Acinar cell carcinoma of the pancreas

Last revised by Joshua Yap on 1 Nov 2022

Pancreatic acinar cell carcinoma is a rare exocrine neoplasm that comprises ~1% of all pancreatic tumors. This tumor shows more aggressive behavior than the far more common adenocarcinoma 1,3,4.

High levels of serum lipase, due to hypersecretion syndrome, resulting in subcutaneous fat necrosis form part of its presentation 2,3,5.

  • on contrast-enhanced CT, generally presents as an enhancing, ovoid, solid pancreatic tumor

  • variable hypo/hyperattenuating mass relative to the pancreas, with well-distinguished margins

  • non-biliary duct dilation

    • only 17% of cases demonstrate bile duct dilatation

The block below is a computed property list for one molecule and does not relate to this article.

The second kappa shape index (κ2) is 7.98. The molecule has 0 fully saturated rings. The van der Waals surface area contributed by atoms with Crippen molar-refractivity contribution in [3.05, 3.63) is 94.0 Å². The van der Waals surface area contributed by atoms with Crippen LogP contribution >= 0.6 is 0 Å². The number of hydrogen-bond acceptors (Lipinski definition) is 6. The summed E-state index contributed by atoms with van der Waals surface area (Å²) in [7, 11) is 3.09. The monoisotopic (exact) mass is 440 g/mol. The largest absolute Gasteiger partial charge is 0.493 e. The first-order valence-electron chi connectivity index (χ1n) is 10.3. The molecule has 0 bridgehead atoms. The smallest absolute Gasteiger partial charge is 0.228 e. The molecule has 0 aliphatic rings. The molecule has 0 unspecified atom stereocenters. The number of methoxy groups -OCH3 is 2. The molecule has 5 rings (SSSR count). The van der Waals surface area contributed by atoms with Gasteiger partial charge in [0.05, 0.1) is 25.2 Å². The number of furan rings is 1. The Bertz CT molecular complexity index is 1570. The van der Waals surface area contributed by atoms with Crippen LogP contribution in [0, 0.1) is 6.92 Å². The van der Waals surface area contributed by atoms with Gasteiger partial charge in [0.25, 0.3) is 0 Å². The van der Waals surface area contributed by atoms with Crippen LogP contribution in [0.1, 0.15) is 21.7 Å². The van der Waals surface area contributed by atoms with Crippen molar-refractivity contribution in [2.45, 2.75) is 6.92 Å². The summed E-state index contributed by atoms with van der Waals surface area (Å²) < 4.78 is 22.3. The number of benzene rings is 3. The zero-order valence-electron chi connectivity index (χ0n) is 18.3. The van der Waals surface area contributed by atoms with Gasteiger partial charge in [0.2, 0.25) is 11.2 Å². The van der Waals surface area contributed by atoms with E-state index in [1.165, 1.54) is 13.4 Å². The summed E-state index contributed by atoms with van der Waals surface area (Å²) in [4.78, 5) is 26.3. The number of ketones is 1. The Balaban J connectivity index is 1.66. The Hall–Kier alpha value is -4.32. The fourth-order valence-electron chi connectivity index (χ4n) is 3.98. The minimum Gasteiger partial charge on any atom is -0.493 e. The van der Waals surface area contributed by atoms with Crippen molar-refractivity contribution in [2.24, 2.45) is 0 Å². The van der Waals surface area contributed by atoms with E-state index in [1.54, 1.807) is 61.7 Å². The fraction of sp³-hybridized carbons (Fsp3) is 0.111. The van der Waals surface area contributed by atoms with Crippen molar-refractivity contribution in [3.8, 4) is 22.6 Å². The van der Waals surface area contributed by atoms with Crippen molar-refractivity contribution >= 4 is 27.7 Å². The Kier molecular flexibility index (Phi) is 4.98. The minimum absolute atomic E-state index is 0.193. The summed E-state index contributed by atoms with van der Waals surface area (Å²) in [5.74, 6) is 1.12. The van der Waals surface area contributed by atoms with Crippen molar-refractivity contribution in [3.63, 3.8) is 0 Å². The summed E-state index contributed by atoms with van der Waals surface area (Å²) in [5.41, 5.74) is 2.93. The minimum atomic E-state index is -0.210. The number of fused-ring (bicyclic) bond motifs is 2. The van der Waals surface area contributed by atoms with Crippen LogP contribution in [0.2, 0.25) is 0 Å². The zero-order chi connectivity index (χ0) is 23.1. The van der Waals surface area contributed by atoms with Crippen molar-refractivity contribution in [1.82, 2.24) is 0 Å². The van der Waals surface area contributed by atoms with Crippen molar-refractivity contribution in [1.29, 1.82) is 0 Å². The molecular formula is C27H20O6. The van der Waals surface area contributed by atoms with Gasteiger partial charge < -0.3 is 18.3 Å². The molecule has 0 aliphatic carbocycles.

• this is one of the differentiating features from adenocarcinoma 1

  • hypovascular tumor with adjacent organ invasion

  • internal calcification (50% of cases)

  • tumor encapsulation 

  • peripancreatic lymph nodes

In cases of disease confinement to the pancreas, surgical resection is curative and in cases of distant metastasis, surgery followed by chemotherapy and radiotherapy is the treatment of choice 1,2,4.

ADVERTISEMENT: Supporters see fewer/no ads

Cases and figures

  • Case 1: on CT
    Drag here to reorder.
  • Case 1: on MRI
    Drag here to reorder.
  • Updating… Please wait.

     Unable to process the form. Check for errors and try again.

     Thank you for updating your details.